Some well known, very active cults today are the Mormons as we already mentioned, the Jehovah's Witnesses,
Christian Scientists, and the Seventh-Day Adventists. Of the four, Mormons or the Church of Latter Day Saints is the most complicated in doctrine and organization.

While every source we consulted places them in the cult category, Mormons have one characteristic that is a hallmark of sects, a clergy or sorts, complete with bishops. However, by almost every other criteria, The Latter Day Saints are a cult, so much so that doctrinal deviations can cause banishment.

For the present we are going to look at only one, the Adventists, but before we do we need to briefly look at Charismatics, a special sub-category of cult; we say special sub-category because strictly speaking, a charismatic can be anyone with a particular preference for emotionalism in worship and may belong to a mainline group, a sect or a cult or even call himself a Catholic. All charismatics think they do not need doctrinal statements per se, for the Holy Spirit is their own special guide and as such they enjoy personal infallibility, which is channeled through an interpreter, if the message comes in the form of "tongues". The leader usually serves as a facilitator for the emotional experience, rather than as a traditional cleric. Charismatics have a preference for speaking in tongues and in the extreme forms, have been known to use snakes in their religious services and more strange practices, such as grunting like pigs and so forth. Charismania, as I like to call it is a direct form of Satanism although only a few of the practitioners are aware of this. It has its roots in the modern age, as late as the 1950s, to destroy true doctrine by resorting to a false understanding of the Apostolic age of speaking in tongues, etc. The Apostles had to evangelize many cultures that spoke their own language or dialect and they had to do it over a comparatively short time. One of the charisms [hence the root of the name Charismatic] given to the first Bishops of the Catholic Church was the ability to speak in tongues.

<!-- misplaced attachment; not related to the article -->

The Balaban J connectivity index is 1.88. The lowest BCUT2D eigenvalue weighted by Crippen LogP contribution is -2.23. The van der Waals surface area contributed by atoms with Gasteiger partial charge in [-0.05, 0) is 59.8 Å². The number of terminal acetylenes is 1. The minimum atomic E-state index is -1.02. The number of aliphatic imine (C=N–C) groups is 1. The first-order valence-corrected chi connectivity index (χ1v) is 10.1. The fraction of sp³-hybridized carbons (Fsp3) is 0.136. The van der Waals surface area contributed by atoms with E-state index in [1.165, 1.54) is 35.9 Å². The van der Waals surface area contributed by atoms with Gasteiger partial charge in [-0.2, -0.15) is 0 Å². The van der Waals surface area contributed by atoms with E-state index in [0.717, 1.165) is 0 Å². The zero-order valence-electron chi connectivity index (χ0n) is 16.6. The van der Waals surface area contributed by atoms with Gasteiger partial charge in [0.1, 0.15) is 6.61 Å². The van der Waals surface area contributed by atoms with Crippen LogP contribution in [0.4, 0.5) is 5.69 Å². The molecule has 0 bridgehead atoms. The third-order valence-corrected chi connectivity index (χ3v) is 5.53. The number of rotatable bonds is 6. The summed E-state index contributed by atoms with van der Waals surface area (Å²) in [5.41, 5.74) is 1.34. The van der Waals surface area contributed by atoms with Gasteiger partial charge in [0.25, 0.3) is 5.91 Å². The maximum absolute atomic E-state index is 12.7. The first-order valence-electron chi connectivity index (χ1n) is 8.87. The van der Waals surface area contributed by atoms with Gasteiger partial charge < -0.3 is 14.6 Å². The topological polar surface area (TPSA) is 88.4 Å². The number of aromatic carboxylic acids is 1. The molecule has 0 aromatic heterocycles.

When the Apostles were given the charism of tongues, it was for evangelization, not power and spiritual frenzy: By speaking in tongues, the Church means that the person with this charism, can either understand other real languages and or dialects once unknown to him, or can speak in other languages that he previously could not, for the sake of evangelization, to convert large numbers of people at one time as happened at Pentecost, when the Apostles received tongues of flame that descended upon them. This did not last indefinitely and was not a continued charism as the Church grew and had adherents in every language. This gift is sometimes referred to as Glossolalia.

The "speaking in tongues" that occurs at Charismatic revival sessions and/or Masses [if purportedly Catholic] is entirely different. It is an unintelligible gibberish, not valid languages or dialects, with the same stock phrases, consisting of poly-syllabic sounds, repeated over and over in different patterns of six that in turn form a pattern, and the people caught up in the hysteria follow suit. Then since it is obviously a sham, someone who claims the power of prophecy has to "interpret" for the duped. In order not to be proven a fraud later on by actually making a real prophecy-sounding pronouncement, which could be later disproved, that person usually says some banal, regularly occurring ideal or action or otherwise readily known prescription, such as "God wants us to love one another."  It takes all that gibberish for this? It is not banal that we are to love one another as "He has loved us", but it is, to use this method of bringing it anew to our attention. The danger is that in the hands of a major huckster who wants to lead Catholics astray, the interpreted prophecy could be a heresy, for instance.

Father LeBar [See sources below] had another sub-category, that of Pseudo-Christian groups of which the Church of Scientology is one, along with Children of God, a cult that sprang from an ex-Baptist minister; The Way International; World-wide Church of God; Church Universal and Triumphant; and the Unification Church. Father classified these together because they use very deceptive tactics; they also tend to be New Age leading to a one-world universal religion that is anything but Catholic.

Now we will examine Seventh-Day Adventism.

  Based primarily on Chapter 10 of THE CHAOS OF CULTS, by J.K. Van Baalen, 1931.

William Miller is the founder of the movement that eventually became the cult that denounces all Christians who observe the Sabbath on the first day of the week. Miller was a fallen-away Baptist.